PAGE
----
DreamLab app obtains COVID-19 research while users sleep

Nearly 100,000 volunteers have donated smartphone computing time to find COVID-19 treatments.
By Sara Mageit
10:12 am
DreamLab, COVID-19

Imperial College London and the Vodafone Foundation charity are running a study on COVID-19 research called Corona-AI, to publish in a peer-reviewed journal.

Volunteers donate their smartphone computing time to the DreamLab app by simply downloading the app and letting it crunch thousands of calculations while they sleep.

By creating a virtual supercomputer, the app searches through digital simulations of food molecules to assess which combination of nutrients may offer benefits to treat COVID-19.

DreamLab is available worldwide and currently has users in 17 countries.


The Corona-AI project divides small parts of the task to the 100,000 smartphone users currently signed up to the project, allowing the research to reach completion up to three times faster than the supercomputers.

Working while users are asleep, at six hours per night, the app uses an algorithm to analyse the food and drug combinations that will help fight the virus. The same task can be accomplished in only three months as opposed to years.

These findings can then be translated into dietary advice needed for patients recovering from the virus or the so-called 'long Covid' symptoms.

So far, researchers have found more than 50 specific molecules that could theoretically have anti-COVID-19 properties.

A number of food items have already been identified for their anti-viral properties, particularly plant-based foods like blackcurrants, cranberries and blueberries.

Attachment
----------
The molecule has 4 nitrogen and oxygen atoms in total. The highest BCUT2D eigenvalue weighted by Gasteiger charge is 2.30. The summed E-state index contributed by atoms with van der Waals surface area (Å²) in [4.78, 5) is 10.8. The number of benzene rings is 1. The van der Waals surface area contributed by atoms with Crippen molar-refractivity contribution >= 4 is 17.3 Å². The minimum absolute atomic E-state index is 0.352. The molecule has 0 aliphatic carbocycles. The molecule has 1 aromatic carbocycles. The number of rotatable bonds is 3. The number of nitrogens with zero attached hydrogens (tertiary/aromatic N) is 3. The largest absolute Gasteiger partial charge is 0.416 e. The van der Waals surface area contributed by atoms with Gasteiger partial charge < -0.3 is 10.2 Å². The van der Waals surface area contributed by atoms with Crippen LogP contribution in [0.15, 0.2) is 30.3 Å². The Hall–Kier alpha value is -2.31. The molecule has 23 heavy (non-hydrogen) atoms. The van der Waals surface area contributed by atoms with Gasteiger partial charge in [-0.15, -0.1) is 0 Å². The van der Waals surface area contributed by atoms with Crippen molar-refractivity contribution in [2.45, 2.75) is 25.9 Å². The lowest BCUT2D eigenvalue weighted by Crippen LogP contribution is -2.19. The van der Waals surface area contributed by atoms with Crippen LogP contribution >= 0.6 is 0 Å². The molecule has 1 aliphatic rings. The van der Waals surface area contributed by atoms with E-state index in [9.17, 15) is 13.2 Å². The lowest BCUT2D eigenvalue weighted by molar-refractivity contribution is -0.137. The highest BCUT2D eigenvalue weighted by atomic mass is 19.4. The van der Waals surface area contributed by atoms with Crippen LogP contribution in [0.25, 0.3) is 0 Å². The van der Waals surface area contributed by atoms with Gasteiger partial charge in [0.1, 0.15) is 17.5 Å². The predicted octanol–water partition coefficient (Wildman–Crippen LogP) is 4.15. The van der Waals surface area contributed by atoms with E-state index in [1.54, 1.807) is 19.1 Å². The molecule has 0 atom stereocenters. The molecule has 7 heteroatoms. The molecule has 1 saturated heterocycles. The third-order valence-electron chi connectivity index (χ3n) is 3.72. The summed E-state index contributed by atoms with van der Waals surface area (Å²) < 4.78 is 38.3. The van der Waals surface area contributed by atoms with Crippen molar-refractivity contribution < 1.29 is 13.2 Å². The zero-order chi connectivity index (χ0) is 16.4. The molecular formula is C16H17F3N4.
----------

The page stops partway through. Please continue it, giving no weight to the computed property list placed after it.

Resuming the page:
Through the research, several existing diabetes and heart diseases medicines such as simvastatin, atorvastatin and metformin, have been found to have the potential to be repurposed against COVID-19.


Although news regarding an imminent global vaccine roll-out has generally been received positively, Google has taken on COVID-19 vaccine misinformation by investing in fact-checking initiatives to remove misleading content.

The UK will also use AI to process the adverse reactions of the COVID-19 vaccinations. Software company, Genpact UK has been paid £1.5 million for its AI tool. 

In recent global news, major concerns have been expressed as admissions have continued to go up during the festive period. Italy still has the highest COVID-19 death toll in Europe and Germany has tightened its restrictions as cases reach a record high.

The UK has also seen a sharp rise in COVID-19 cases, particularly in London as it moves to Tier 3 from Wednesday, England's highest tier of coronavirus restrictions.  


Dr Kirill Veselkov from the Department of Surgery and Cancer at Imperial College London, who is leading the research, said: “We urgently need new treatments to tackle COVID-19. There are existing drugs out there that might work to treat it, and the great thing about repurposing existing drugs is that we already know they are safe to use and so we could potentially get them to patients quickly.

“However, we have to do difficult and complicated analyses using artificial intelligence to find out which molecule or combinations of molecules might be able to disrupt the virus when it’s inside the body. We want to target not just one protein but the whole network that the virus creates in order to survive. Then we can see which drugs containing these molecules might be possible candidates to fight the virus, and we can also look at which foods containing helpful molecules might boost the body’s ability to fend it off.

"All of this takes a huge amount of computing power and DreamLab creates a supercomputer that enables us to do this important work in a relatively short timeframe."



The latest news in digital health delivered daily to your inbox.

Thank you for subscribing!
Error! Something went wrong!